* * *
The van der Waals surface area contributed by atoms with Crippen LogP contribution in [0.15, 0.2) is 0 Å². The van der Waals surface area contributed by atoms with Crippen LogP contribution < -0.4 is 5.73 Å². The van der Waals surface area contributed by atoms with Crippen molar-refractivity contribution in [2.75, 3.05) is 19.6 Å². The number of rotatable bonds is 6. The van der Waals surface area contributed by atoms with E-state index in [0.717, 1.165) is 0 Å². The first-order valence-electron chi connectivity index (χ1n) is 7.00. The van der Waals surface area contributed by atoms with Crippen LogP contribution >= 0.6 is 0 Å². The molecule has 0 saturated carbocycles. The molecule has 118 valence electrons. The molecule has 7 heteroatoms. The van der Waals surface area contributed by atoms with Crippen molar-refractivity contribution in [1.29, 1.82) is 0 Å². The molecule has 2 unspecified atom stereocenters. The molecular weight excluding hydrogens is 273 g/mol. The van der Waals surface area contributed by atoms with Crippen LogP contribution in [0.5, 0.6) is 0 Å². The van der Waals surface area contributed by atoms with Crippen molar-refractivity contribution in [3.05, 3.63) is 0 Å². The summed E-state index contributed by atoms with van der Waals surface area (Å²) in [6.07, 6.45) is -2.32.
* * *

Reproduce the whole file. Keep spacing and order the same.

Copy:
The van der Waals surface area contributed by atoms with Crippen LogP contribution in [0.15, 0.2) is 0 Å². The van der Waals surface area contributed by atoms with Crippen LogP contribution < -0.4 is 5.73 Å². The van der Waals surface area contributed by atoms with Crippen molar-refractivity contribution in [2.75, 3.05) is 19.6 Å². The number of rotatable bonds is 6. The van der Waals surface area contributed by atoms with E-state index in [0.717, 1.165) is 0 Å². The first-order valence-electron chi connectivity index (χ1n) is 7.00. The van der Waals surface area contributed by atoms with Crippen LogP contribution >= 0.6 is 0 Å². The molecule has 0 saturated carbocycles. The molecule has 118 valence electrons. The molecule has 7 heteroatoms. The van der Waals surface area contributed by atoms with Crippen molar-refractivity contribution in [1.29, 1.82) is 0 Å². The molecule has 2 unspecified atom stereocenters. The molecular weight excluding hydrogens is 273 g/mol. The van der Waals surface area contributed by atoms with Crippen LogP contribution in [0.5, 0.6) is 0 Å². The van der Waals surface area contributed by atoms with Crippen molar-refractivity contribution in [3.05, 3.63) is 0 Å². The summed E-state index contributed by atoms with van der Waals surface area (Å²) in [6.07, 6.45) is -2.32.